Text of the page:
A simple reaction scheme based on the heterogeneous intercalation of pillaring ligands (HIPLs) provides a convenient method for systematically tuning pore size, pore functionality, and network flexibility in an extended series of pillared cyanonickelates (PICNICs), commonly referred to as Hofmann compounds. The versatility of the approach is demonstrated through the preparation of over 40 different PICNICs containing pillar ligands ranging from ?4 to ?15 Å in length and modified with a wide range of functional groups, including fluoro, aldehyde, alkylamine, alkyl, aryl, trifluoromethyl, ester, nitro, ether, and nonmetalated 4,4?-bipyrimidine. The HIPL method involves reaction of a suspension of preformed polymeric sheets of powdered anhydrous nickel cyanide with an appropriate pillar ligand in refluxing organic solvent, resulting in the conversion of the planar [Ni{sub 2}(CN){sub 4}]{sub n} networks into polycrystalline three-dimensional porous frameworks containing the organic pillar ligand. Preliminary investigations indicate that the HIPL reaction is also amenable to forming Co(L)Ni(CN){sub 4}, Fe(L)Ni(CN){sub 4}, and Fe(L)Pd(CN){sub 4} networks. The materials show variable adsorption behavior for CO{sub 2} depending on the pillar length and pillar functionalization. Several compounds show structurally flexible behavior during the adsorption and desorption of CO{sub 2}. Interestingly, the newly discovered flexible compounds include two flexible Fe(L)Ni(CN){sub 4} derivatives that are structurally related to previously reported porous spin-crossover compounds. The preparations of 20 pillar ligands based on ring-functionalized 4,4?-dipyridyls, 1,4-bis(4- pyridyl)benzenes, and N-(4-pyridyl)isonicotinamides are also described.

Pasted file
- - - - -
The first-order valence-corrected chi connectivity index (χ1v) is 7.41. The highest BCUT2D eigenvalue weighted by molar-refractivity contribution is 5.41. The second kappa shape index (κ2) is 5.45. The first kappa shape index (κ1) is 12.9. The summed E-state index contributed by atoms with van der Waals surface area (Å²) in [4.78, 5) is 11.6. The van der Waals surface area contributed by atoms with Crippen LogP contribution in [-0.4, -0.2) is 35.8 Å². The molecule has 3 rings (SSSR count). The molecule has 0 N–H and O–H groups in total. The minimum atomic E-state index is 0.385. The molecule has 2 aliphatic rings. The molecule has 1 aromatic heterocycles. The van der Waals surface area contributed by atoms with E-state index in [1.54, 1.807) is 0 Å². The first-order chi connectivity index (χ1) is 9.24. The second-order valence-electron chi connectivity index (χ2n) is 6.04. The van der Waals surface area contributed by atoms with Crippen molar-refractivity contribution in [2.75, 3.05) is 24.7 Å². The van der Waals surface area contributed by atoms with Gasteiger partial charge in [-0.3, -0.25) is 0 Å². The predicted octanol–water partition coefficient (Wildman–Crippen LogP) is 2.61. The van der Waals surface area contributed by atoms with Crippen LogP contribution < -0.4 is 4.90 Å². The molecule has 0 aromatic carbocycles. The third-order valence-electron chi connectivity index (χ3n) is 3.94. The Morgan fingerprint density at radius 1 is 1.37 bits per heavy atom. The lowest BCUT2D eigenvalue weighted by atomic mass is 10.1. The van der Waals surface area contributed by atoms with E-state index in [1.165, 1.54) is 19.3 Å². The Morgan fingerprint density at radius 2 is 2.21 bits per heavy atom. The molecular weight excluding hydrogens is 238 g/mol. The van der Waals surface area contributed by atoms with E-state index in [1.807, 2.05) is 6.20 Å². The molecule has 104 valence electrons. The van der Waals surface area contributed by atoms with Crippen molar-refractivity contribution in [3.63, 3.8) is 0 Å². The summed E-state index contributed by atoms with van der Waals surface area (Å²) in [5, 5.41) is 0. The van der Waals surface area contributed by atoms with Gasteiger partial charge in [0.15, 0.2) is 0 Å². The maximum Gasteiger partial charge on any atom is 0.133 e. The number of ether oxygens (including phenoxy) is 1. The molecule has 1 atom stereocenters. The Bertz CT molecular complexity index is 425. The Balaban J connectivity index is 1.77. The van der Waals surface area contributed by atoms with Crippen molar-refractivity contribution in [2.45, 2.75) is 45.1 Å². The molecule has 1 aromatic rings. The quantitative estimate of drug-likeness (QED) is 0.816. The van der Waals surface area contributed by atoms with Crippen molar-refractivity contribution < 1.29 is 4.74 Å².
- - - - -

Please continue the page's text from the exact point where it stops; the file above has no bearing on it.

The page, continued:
8. Growth and properties of Lithium Salicylate single crystals

    SciTech Connect (OSTI)

    Zaitseva, N; Newby, J; Hull, G; Saw, C; Carman, L; Cherepy, N; Payne, S

    2009-02-13